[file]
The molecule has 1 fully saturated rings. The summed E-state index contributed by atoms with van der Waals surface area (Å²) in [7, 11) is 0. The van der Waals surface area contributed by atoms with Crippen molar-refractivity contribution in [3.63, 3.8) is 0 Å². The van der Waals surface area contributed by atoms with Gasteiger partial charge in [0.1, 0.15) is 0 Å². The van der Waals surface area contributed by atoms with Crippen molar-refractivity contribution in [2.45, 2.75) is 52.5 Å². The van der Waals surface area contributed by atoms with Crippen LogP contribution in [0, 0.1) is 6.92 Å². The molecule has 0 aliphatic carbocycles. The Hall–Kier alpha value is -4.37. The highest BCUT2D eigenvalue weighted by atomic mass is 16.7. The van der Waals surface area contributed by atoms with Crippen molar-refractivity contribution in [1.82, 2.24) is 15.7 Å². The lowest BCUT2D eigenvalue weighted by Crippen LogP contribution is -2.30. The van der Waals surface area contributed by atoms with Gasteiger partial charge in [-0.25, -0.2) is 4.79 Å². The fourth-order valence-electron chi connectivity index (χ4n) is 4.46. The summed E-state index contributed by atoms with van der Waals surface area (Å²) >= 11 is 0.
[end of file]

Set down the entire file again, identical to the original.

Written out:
The molecule has 1 fully saturated rings. The summed E-state index contributed by atoms with van der Waals surface area (Å²) in [7, 11) is 0. The van der Waals surface area contributed by atoms with Crippen molar-refractivity contribution in [3.63, 3.8) is 0 Å². The van der Waals surface area contributed by atoms with Gasteiger partial charge in [0.1, 0.15) is 0 Å². The van der Waals surface area contributed by atoms with Crippen molar-refractivity contribution in [2.45, 2.75) is 52.5 Å². The van der Waals surface area contributed by atoms with Crippen LogP contribution in [0, 0.1) is 6.92 Å². The molecule has 0 aliphatic carbocycles. The Hall–Kier alpha value is -4.37. The highest BCUT2D eigenvalue weighted by atomic mass is 16.7. The van der Waals surface area contributed by atoms with Crippen molar-refractivity contribution in [1.82, 2.24) is 15.7 Å². The lowest BCUT2D eigenvalue weighted by Crippen LogP contribution is -2.30. The van der Waals surface area contributed by atoms with Gasteiger partial charge in [-0.25, -0.2) is 4.79 Å². The fourth-order valence-electron chi connectivity index (χ4n) is 4.46. The summed E-state index contributed by atoms with van der Waals surface area (Å²) >= 11 is 0.